Friday, February 17, 2006

The Lark -- er, Canary -- Ascending

Earlier last evening, a call came in from the Enchanted Forest... and Bird, Bird, Bird -- Bird is the word.

Fr John Canary, since 1995 the Rector/President of St. Mary of the Lake, the US' largest seminary located in Mundelein, Ill., has been named vicar-general of the archdiocese of Chicago.

Given the recent troubles of the archdiocese, born from a public outcry over cases of priests kept in active ministry while archdiocesan officials investigated claims of sex abuse against them, moving Canary -- known for his personal integrity, leadership skills and crisis-control savvy -- to its chief administrative post is an act whose significance cannot be underestimated. The man known widely as "Bird" succeeds newly-ordained auxiliary Bishop George Rassas, an administrative whiz in his own right, who has been assigned by Cardinal Francis George to head the archdiocese's Vicariate I.

Home to 2.5 million Catholics, the massive see of Chicago -- which John Paul II referred to as "maxima" (the greatest, or largest) in his Bull naming Joseph Bernardin its archbishop in 1982 -- has long been subdivided into regions which are almost like dioceses within a diocese. Each headed by their own vicar, who is normally an auxiliary bishop; the archdiocese has six active auxiliaries. Since the December 2004 transfer of Bishop Jerome Listecki to the diocese of LaCrosse, Carmelite Fr Farrell Kane has been filling in at the head of the vicariate -- a suburban enclave which includes the seminary's hometown of Mundelein, Des Plaines and Waukegan, among others. It encompasses 53 parishes.

Particularly given George's heavy travel schedule, which contributed to the inner ear infection that landed the American hierarchy's default leader in a Chicago hospital for two days last month, the Chicago vicar-general is the de facto operator of America's second largest see. Canary's appointment will keep hope alive among his many fans that, indeed, he will one day see the "high hat" of a bishop.

Canary's monumental 11 years at the seminary's helm -- a tenure equivalent to eons (and then some) in the high-pressure world of priestly formation -- have been highly productive, earned him national goodwill and, most importantly, the respect of his current and former seminarians. They haven't, however, been without their difficult moments, especially within the past year.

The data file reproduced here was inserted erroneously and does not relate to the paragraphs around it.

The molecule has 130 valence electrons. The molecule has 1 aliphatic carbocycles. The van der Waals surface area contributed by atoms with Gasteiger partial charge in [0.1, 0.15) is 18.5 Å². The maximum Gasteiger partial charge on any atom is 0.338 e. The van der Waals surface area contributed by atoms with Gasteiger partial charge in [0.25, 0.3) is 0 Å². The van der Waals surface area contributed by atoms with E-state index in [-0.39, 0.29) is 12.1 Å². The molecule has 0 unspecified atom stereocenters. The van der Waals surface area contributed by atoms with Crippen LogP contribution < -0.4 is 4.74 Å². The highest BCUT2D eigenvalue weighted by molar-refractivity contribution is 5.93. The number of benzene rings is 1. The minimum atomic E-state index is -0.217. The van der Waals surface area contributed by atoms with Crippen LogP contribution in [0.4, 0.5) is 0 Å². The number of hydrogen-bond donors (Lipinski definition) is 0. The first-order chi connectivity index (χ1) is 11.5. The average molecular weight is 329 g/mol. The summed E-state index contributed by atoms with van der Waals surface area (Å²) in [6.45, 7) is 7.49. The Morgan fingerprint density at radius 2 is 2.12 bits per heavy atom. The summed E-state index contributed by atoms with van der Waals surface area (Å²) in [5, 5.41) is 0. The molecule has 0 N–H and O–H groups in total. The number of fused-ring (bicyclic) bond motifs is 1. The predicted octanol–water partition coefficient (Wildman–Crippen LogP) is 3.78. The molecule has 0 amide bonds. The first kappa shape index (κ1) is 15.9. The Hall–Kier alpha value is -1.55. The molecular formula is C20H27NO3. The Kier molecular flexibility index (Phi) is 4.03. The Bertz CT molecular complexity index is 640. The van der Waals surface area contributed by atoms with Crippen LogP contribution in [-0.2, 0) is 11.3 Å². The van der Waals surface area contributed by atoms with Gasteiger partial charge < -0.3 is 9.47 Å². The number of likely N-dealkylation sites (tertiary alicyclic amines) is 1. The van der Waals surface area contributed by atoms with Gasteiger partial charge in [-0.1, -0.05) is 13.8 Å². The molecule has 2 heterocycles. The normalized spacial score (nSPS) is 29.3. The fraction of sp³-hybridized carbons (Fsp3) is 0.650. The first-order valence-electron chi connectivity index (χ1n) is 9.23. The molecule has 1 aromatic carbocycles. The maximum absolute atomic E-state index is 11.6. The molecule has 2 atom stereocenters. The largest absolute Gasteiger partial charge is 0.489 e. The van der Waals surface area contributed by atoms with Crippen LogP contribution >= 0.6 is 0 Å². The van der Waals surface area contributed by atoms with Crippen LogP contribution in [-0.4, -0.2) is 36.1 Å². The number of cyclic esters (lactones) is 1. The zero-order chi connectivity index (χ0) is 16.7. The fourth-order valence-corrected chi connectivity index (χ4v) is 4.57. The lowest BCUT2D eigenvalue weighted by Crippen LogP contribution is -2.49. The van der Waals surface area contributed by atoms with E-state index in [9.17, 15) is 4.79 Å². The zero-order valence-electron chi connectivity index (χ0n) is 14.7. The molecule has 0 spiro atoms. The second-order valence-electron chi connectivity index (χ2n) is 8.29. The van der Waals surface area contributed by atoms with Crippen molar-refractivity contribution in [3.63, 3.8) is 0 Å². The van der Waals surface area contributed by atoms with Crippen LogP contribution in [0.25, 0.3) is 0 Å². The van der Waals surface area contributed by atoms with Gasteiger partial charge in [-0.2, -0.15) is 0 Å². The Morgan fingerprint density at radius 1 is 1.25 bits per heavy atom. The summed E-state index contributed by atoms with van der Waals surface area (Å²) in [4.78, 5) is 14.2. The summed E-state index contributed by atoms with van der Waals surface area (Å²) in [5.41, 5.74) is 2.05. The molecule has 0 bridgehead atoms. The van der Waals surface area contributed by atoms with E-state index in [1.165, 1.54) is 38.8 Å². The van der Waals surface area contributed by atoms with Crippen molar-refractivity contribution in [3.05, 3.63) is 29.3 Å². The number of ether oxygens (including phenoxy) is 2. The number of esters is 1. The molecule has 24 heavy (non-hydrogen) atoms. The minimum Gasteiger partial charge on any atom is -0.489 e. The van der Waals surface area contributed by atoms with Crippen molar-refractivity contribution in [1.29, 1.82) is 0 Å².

A September car accident in which a drunken seminarian crashed a vehicle into a tree on the Mundelein campus, killing two students, encited mass outrage and garnered loads of media attention. The driver was held on reckless homicide and DUI charges, the other surviving passenger on impersonating a police officer and unlawful possession of a weapon after deputy badges and a gun were found in the auto's glove compartment. In a December piece on the recent Apostolic Visitation of US seminaries, John Allen of the National Catholic Reporter uncovered difficulties during Mundelein's turn under the microscope. According to the report, Canary was compelled to stand up for his students after some questions asked in the required interviews "risked invading the students' consciences." Canary "confronted" the visitors, "ending the [inappropriate line of] questioning," Allen wrote.

St. Mary of the Lake Vice-President and Provost Fr Thomas Baima has been named interim rector until a permanent successor is chosen and installed. Baima, a former director of Ecumenical and Interreligious Affairs for the Chicago archdiocese, has an extensive background in pan-religious dialogue.

Another word from two Chicago sources is that Rassas wasn't supposed to be appointed and ordained as auxiliary bishop by himself. Francis George had asked for two auxiliaries, and it's said his wish was granted; a second nominee alongside Rassas was named and approved by the Pope. When informed of his appointment, however, the other bishop-elect is said to have refused the office.

Talk about your rare bird moments.